“The members of Local 22 thank the Nutter Administration for dropping its long-running legal challenges to our 2009 arbitration award. This day has been a long time coming. We are grateful the appeals have been withdrawn and our members will now receive the fair wages and benefits they have deserved and earned.
“Today’s decision by the City in no way alters our plans to place a Home Rule Charter Change question on either the fall or spring 2014 ballot. The Charter Change is about bringing fairness and balance to the arbitration process and there are no guarantees that this Mayor or future Mayors will not attempt to unjustifiably challenge our future arbitration awards.
“We look forward to continuing to honor our oath to protect the citizens of Philadelphia and ask they continue to keep us in their prayers.”
STACK: FUTURE CONTRACT DISPUTES MUST BE TAMED
Pleased that Mayor Michael Nutter has finally dropped his appeal of a court decision ordering Philadelphia to pay its firefighters and medics $160 million in arbitration, State Sen. Mike Stack (D-Northeast) said changes must happen to prevent future contract disputes with the department.
Nutter dropped his petition last week.
Stack has been pushing the Mayor to drop his opposition to the arbitration award for more than a year. He also authored a letter with many members of the Philadelphia Senate Delegation urging the Mayor to drop his opposition to the arbitration award nine months ago.
“Every day our brave men and women run headlong into dangerous and potentially life-threatening situations to protect and save,” Stack said. “It took much too long for the Mayor to finally agree to move forward. We need to make sure changes in the City’s charter happen soon so this doesn’t happen again.”
The City Fire Dept. had been without a contract for three years.
CITY WORKERS WAGE WAR BY RADIO
A 60-second spot airing on radio stations that began this week argues Mayor Michael Nutter continues to balance the City’s budget on the backs of children and working families. The spot is sponsored by the American Federation of State, County & Municipal Employees, the national union of DC 33 and DC 47, which represent 17,000 women and men in Philadelphia who go to work every day to build a Better Philadelphia for All.
The spot follows a television ad released last week by the American Federation of Teachers, which argued the Mayor’s policies have hurt public education in Philadelphia.
Under Nutter, the number of city workers living in poverty has doubled,” said DC 33 President Pete Matthews. “This is shameful and never in the history of Philadelphia have children and workers been so disrespected.”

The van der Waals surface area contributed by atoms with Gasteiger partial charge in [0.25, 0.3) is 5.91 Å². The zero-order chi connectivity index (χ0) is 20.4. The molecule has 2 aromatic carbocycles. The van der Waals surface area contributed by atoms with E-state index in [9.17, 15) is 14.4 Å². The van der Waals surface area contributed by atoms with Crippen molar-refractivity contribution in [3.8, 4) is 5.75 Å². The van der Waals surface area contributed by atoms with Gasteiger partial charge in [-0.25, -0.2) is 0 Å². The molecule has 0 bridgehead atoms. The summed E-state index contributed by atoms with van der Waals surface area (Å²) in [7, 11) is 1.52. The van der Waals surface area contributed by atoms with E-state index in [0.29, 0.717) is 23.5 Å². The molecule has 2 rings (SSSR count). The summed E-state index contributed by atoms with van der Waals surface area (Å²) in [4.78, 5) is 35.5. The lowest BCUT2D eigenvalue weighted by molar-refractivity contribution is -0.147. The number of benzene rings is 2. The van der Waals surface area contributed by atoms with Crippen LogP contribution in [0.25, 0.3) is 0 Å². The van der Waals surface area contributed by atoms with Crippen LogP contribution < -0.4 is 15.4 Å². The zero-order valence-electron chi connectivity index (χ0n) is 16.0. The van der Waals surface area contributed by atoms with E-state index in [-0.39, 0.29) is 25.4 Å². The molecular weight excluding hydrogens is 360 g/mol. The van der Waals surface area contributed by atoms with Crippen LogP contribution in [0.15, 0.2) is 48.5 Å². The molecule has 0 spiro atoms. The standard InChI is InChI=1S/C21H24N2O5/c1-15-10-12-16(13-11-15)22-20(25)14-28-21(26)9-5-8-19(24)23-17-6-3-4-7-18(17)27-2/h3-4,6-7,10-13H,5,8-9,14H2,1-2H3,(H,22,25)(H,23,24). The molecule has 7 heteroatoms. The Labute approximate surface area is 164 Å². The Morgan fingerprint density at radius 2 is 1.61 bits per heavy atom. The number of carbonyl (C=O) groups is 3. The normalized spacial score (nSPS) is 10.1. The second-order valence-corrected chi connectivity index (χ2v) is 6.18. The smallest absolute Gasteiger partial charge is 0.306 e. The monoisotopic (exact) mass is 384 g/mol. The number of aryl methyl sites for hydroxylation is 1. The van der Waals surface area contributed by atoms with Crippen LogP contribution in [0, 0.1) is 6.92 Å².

“Mayor Nutter’s failed policies have cut vital services to the residents of this city who use them,” charged DC 47 President Cathy Scott. “Because of his failures, library doors often remain locked and fewer people work in our recreation centers.”
City workers in Philadelphia have gone five years without contracts or wage increases and have suffered increases to their health-care costs. The Mayor has gone to the Pennsylvania Supreme Court to impose contracts with cuts to services, wage reductions and less retirement security.
The radio ad closes with a call for the residents of Philadelphia to go to www.abetterphilly.org to sign a petition to call on the Mayor to stop balancing the budget on the backs of children and workers.
“PFT contract negotiations started a little later today, so I took the opportunity to visit Philadelphia schools on the first day of classes. While I can’t say I was surprised by what I saw and heard, I was extremely concerned, nonetheless.
“While visiting Powell ES, I learned the students there only had access to one itinerant counselor, who also handles caseloads from six other schools. Academy at Palumbo only has one counselor for 800 students. At Franklin Learning Center, class sizes are stretched beyond the maximum, and some students who signed up for the Health Related Technology program were moved to another course of study due to a lack of teachers.
“As workloads increase for students and employees, the lack of staff will become an increasing problem. In the long term, we simply cannot run schools without nurses, secretaries, assistant principals, librarians, counselors or enough teachers to deliver quality instruction.
“It is time for our city to put an end to annual funding crises, budget deficits and program cuts. We need Harrisburg to reimplement a fair funding formula for public education that ensures our district will not have to suffer the kinds of cuts Gov. Corbett has inflicted on our schoolchildren.”